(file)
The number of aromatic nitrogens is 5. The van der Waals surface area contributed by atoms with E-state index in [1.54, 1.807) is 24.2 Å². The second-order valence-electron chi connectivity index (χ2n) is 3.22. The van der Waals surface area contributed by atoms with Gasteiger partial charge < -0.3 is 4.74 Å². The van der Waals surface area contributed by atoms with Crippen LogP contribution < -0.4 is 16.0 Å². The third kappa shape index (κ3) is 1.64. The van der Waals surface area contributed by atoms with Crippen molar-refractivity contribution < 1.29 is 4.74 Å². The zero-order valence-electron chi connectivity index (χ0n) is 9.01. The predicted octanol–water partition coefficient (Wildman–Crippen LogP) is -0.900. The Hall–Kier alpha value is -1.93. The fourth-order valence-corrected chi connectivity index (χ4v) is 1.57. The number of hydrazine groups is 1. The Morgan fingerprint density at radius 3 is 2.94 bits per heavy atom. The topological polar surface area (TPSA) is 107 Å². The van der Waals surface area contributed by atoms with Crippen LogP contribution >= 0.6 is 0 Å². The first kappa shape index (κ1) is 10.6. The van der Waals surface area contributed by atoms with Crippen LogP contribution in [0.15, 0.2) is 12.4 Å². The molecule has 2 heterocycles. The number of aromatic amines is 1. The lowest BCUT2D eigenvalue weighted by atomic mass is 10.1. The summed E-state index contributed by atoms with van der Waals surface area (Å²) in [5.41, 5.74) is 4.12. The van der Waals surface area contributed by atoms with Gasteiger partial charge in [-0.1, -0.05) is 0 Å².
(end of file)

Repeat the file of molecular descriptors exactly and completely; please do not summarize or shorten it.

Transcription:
The number of aromatic nitrogens is 5. The van der Waals surface area contributed by atoms with E-state index in [1.54, 1.807) is 24.2 Å². The second-order valence-electron chi connectivity index (χ2n) is 3.22. The van der Waals surface area contributed by atoms with Gasteiger partial charge < -0.3 is 4.74 Å². The van der Waals surface area contributed by atoms with Crippen LogP contribution < -0.4 is 16.0 Å². The third kappa shape index (κ3) is 1.64. The van der Waals surface area contributed by atoms with Crippen molar-refractivity contribution < 1.29 is 4.74 Å². The zero-order valence-electron chi connectivity index (χ0n) is 9.01. The predicted octanol–water partition coefficient (Wildman–Crippen LogP) is -0.900. The Hall–Kier alpha value is -1.93. The fourth-order valence-corrected chi connectivity index (χ4v) is 1.57. The number of hydrazine groups is 1. The Morgan fingerprint density at radius 3 is 2.94 bits per heavy atom. The topological polar surface area (TPSA) is 107 Å². The van der Waals surface area contributed by atoms with Crippen LogP contribution >= 0.6 is 0 Å². The first kappa shape index (κ1) is 10.6. The van der Waals surface area contributed by atoms with Crippen LogP contribution in [0.15, 0.2) is 12.4 Å². The molecule has 2 heterocycles. The number of aromatic amines is 1. The lowest BCUT2D eigenvalue weighted by atomic mass is 10.1. The summed E-state index contributed by atoms with van der Waals surface area (Å²) in [5.41, 5.74) is 4.12. The van der Waals surface area contributed by atoms with Gasteiger partial charge in [-0.1, -0.05) is 0 Å².